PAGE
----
Resonance: Appropriately for a story that highlights Twilight's academic inclinations, this episode involved me more intellectually than emotionally. I was interested to see how the story would develop. It plays like a mystery, and there's no question about the stakes: the Canterlot castle scenes are packed with awesomeness, and every mention and glimpse of Sombra inspires a sense of dread. Shining Armor has a gripping hero moment outside the force field, and the final seconds of Sombra advancing on the empire are as foreboding as the end of A Canterlot Wedding's first part.

Most of the jokes here pass quickly but are hilarious for the brief time they last. Rarity's crystal-related freak-outs and Twilight's swooning over the library are pitch-perfect character moments. Pinkie carries most of the humor, as usual: most strikingly with her Fluttershy costume (and Fluttershy's reaction to seeing her skin lying on the ground), her inexplicable enthusiasm over the librarian ("I LIKE HER!"), and her attempts to play the flugelhorn.


Other Impressions and Final Assessment: The thirty-second cold open is a nice way to start off the new season with a bang. This is followed up shortly by the briefing, in which the flashback is the most exciting moment of Part One despite being exposition. As with the first and second season finales, we have good songs here. The first elaborates on how Twilight is feeling, and also serves to establish her character for any first-time viewers. The second introduces the fair and covers its preparation. I was surprised how catchy the fair song turned out to be, as basic as it is. As simple a thing as the Mane Six bobbing their heads during the chorus makes all the difference.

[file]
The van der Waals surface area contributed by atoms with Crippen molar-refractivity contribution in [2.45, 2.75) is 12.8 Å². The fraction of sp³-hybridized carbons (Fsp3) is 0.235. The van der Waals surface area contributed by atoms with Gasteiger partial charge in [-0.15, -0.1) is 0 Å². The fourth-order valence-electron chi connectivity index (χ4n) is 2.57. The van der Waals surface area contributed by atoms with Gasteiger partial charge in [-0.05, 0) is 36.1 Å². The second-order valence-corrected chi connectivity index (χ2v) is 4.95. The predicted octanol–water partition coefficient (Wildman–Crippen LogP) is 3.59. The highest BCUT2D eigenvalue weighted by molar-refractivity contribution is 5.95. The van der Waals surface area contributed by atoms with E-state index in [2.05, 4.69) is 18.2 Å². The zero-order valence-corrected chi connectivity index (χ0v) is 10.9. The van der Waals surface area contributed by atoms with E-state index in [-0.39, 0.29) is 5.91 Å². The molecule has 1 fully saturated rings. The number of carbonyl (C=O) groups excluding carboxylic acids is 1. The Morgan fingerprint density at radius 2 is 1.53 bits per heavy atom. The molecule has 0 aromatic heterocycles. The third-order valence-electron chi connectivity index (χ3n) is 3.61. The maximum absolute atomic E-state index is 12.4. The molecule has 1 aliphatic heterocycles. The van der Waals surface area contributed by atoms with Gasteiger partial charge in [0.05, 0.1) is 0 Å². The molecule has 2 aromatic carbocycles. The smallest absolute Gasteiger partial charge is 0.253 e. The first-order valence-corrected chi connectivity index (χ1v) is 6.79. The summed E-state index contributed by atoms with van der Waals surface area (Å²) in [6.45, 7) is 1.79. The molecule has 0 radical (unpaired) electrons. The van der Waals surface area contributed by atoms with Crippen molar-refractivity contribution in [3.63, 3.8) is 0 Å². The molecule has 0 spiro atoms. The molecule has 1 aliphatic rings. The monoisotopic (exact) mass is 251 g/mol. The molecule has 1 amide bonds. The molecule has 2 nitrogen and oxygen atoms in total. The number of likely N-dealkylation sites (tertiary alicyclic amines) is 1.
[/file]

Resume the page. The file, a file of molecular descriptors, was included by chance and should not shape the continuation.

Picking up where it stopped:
So often in TV and movies, there's this moment of calm before the storm, or otherwise some quiet tension between the failure of the defenses and the onset of the threat. But here, Sombra wastes no time and immediately barrels into the empire from all sides the instant the force field comes down. I was impressed. Overall, this episode of set-up is fun on its own, has a lot of character moments big and little, and leaves us on the edge of our seats to find out what happens next. The fact that so many things set up here have a payoff later makes it a superb start to the season.


The Crystal Empire – Parts 1 and 2 armor rating: Crystal Armor
Ranked 3rd and 4th of 13 season-three episodes
Ranked 35th and 36th of 233 stories overall